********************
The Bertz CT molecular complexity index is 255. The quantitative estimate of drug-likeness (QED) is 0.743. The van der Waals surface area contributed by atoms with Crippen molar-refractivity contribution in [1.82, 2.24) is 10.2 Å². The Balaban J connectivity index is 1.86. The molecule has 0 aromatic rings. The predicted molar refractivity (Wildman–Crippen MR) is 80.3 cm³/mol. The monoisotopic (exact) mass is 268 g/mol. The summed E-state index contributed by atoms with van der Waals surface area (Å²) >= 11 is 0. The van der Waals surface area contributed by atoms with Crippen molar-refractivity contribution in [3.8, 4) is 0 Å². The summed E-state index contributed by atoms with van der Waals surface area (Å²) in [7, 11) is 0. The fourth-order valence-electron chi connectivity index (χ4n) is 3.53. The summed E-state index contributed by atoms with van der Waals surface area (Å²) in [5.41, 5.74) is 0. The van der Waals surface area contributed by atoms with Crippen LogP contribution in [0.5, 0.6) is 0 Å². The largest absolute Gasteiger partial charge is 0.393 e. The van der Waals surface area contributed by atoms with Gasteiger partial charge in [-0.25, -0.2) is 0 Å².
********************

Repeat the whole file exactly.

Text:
The Bertz CT molecular complexity index is 255. The quantitative estimate of drug-likeness (QED) is 0.743. The van der Waals surface area contributed by atoms with Crippen molar-refractivity contribution in [1.82, 2.24) is 10.2 Å². The Balaban J connectivity index is 1.86. The molecule has 0 aromatic rings. The predicted molar refractivity (Wildman–Crippen MR) is 80.3 cm³/mol. The monoisotopic (exact) mass is 268 g/mol. The summed E-state index contributed by atoms with van der Waals surface area (Å²) >= 11 is 0. The van der Waals surface area contributed by atoms with Crippen molar-refractivity contribution in [3.8, 4) is 0 Å². The summed E-state index contributed by atoms with van der Waals surface area (Å²) in [7, 11) is 0. The fourth-order valence-electron chi connectivity index (χ4n) is 3.53. The summed E-state index contributed by atoms with van der Waals surface area (Å²) in [5.41, 5.74) is 0. The van der Waals surface area contributed by atoms with Crippen LogP contribution in [0.5, 0.6) is 0 Å². The largest absolute Gasteiger partial charge is 0.393 e. The van der Waals surface area contributed by atoms with Gasteiger partial charge in [-0.25, -0.2) is 0 Å².